Once upon a time, a brand new Border theatre company struggled to pull together 10 performers for its first show.
But now Livid Productions celebrates its 10th anniversary with a cast of 70 in its biggest musical yet, Les Miserables.
Friday sees the first of six performances over two weekends at Albury Entertainment Centre and the culmination of a logistical effort that began almost a year ago.
Set in 19th century France and based on Victor Hugo's 1862 novel, Les Miserables tells the story of Jean Valjean (Jason Campbell) upon his release from prison after 19 years.
When Valjean breaks his parole, the police inspector Javert (Jason Parker) is determined to hunt him down, no matter how long it takes.
Also key to the plot are the factory worker Fantine (Lauren Schmutter) and a group of students planning to stand against tyranny.
Audiences familiar with Livid shows will recognise Campbell, Parker and Schmutter from past leading roles, while many other former cast members have also returned.
But some newcomers appeared among the 150 people who auditioned in May, wanting to join a show that has been a worldwide hit since its first London performance in 1985.
The final cast comes from a region that includes Albury, Wodonga, Mount Beauty, Yackandandah, Beechworth and Wangaratta, representing a wide range of ages and professions.
Family connections have been central to the volunteer company ever since founders Liz Kolisnyk and David Todd combined their first names to create Livid Productions in 2006.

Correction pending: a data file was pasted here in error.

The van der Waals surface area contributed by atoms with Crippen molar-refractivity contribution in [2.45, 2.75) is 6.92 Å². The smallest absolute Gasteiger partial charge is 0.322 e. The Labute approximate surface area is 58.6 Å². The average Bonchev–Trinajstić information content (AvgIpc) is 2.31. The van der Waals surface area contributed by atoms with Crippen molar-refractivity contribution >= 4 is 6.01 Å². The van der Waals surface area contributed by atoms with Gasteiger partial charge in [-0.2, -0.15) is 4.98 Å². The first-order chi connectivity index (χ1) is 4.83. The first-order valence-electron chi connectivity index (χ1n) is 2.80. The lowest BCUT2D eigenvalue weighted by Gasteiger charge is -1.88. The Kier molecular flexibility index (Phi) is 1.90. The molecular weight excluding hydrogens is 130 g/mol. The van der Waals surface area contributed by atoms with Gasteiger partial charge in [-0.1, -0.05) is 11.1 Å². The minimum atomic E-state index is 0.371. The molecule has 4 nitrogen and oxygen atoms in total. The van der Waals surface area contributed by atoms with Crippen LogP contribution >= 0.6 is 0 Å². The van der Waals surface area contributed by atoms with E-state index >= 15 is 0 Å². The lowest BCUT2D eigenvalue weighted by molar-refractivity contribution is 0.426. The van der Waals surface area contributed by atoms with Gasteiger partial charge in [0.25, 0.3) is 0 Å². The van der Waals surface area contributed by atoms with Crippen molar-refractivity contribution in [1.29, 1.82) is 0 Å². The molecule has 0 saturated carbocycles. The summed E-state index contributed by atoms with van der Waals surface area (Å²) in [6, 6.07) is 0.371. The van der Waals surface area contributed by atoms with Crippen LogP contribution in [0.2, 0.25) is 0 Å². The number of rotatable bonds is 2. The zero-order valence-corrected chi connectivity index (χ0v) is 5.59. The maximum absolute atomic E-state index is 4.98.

Todd is directing Les Miserables - as he also did on the Border 15 years ago - while Kolisnyk is represented in this show by her daughter, Lauren Schmutter, part of the production team as well as filling the role of the tragic Fantine.
The performers and crew include parents and children, couples, siblings, four members of one family and three generations of Parkers, with Jason joined by his mother Narelle in production and daughter Victoria on stage.
Dianne Prince and Mali McKie, who recently became engaged, play the roles of Cosette and Enjolras respectively.
“Cosette has always been something I wanted to play ever since I was a little girl,” Prince said.
Fifteen years ago she auditioned, unsuccessfully, for the part of young Cosette.
“So to come back and actually play her as an adult is really awesome,” she said.
Prince persuaded McKie to attend his first singing audition and the pair have enjoyed sharing the Les Miserables experience.
“It’s been such a cool thing to do together,” Prince said.
Sean Lee, cast as the Bishop of Digne, is also new to the stage and will be acting alongside three of his eight children.
David, 17, and Anthony, 15, play students Courfeyrac and Joly while Sean, 12, shares the part of Gavroche with Freddy Simpson.
“I just like the crowd, like applause, laughing, all that stuff,” the younger Sean said.
Les Miserables rehearsals began in June, but building the stark black set and imposing barricade started almost as soon as Livid's 2016 production Annie ended last November.
Livid spokeswoman and cast member Natalie Schrickker pointed out the barricade contained parts of many previous Livid sets, for example the coffins from Sweeney Todd (2015).
“It’s almost like a set graveyard,” she said with a laugh.
Schrickker said the production team felt excited and relieved this week as Les Miserables came together, as well as pleased many new people had joined the journey.
The mother of a baby, Schrickker said she, like others, still couldn’t pass up the chance to be part of such a well-loved musical.
“I made myself do it because it was Les Mis,” she said.
“It stirs people.”